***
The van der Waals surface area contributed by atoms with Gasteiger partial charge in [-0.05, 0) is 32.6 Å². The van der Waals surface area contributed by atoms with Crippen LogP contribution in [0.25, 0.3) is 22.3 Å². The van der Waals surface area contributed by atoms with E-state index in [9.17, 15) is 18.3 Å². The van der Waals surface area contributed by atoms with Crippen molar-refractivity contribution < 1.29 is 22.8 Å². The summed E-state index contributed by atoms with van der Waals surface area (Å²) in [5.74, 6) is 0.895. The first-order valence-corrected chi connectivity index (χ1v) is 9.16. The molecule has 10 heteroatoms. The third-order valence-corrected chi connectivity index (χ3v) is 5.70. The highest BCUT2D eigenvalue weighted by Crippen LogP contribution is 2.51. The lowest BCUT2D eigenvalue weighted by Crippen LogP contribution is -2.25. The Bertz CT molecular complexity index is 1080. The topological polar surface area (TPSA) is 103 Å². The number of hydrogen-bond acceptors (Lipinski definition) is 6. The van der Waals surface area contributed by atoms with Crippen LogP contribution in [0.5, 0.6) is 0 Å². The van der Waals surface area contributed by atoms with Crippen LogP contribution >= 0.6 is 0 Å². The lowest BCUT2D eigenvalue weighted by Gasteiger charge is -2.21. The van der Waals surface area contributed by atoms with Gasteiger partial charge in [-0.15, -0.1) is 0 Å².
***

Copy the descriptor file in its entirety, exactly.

The van der Waals surface area contributed by atoms with Gasteiger partial charge in [-0.05, 0) is 32.6 Å². The van der Waals surface area contributed by atoms with Crippen LogP contribution in [0.25, 0.3) is 22.3 Å². The van der Waals surface area contributed by atoms with E-state index in [9.17, 15) is 18.3 Å². The van der Waals surface area contributed by atoms with Crippen molar-refractivity contribution < 1.29 is 22.8 Å². The summed E-state index contributed by atoms with van der Waals surface area (Å²) in [5.74, 6) is 0.895. The first-order valence-corrected chi connectivity index (χ1v) is 9.16. The molecule has 10 heteroatoms. The third-order valence-corrected chi connectivity index (χ3v) is 5.70. The highest BCUT2D eigenvalue weighted by Crippen LogP contribution is 2.51. The lowest BCUT2D eigenvalue weighted by Crippen LogP contribution is -2.25. The Bertz CT molecular complexity index is 1080. The topological polar surface area (TPSA) is 103 Å². The number of hydrogen-bond acceptors (Lipinski definition) is 6. The van der Waals surface area contributed by atoms with Crippen LogP contribution in [0.5, 0.6) is 0 Å². The van der Waals surface area contributed by atoms with Crippen LogP contribution >= 0.6 is 0 Å². The lowest BCUT2D eigenvalue weighted by Gasteiger charge is -2.21. The van der Waals surface area contributed by atoms with Gasteiger partial charge in [-0.15, -0.1) is 0 Å².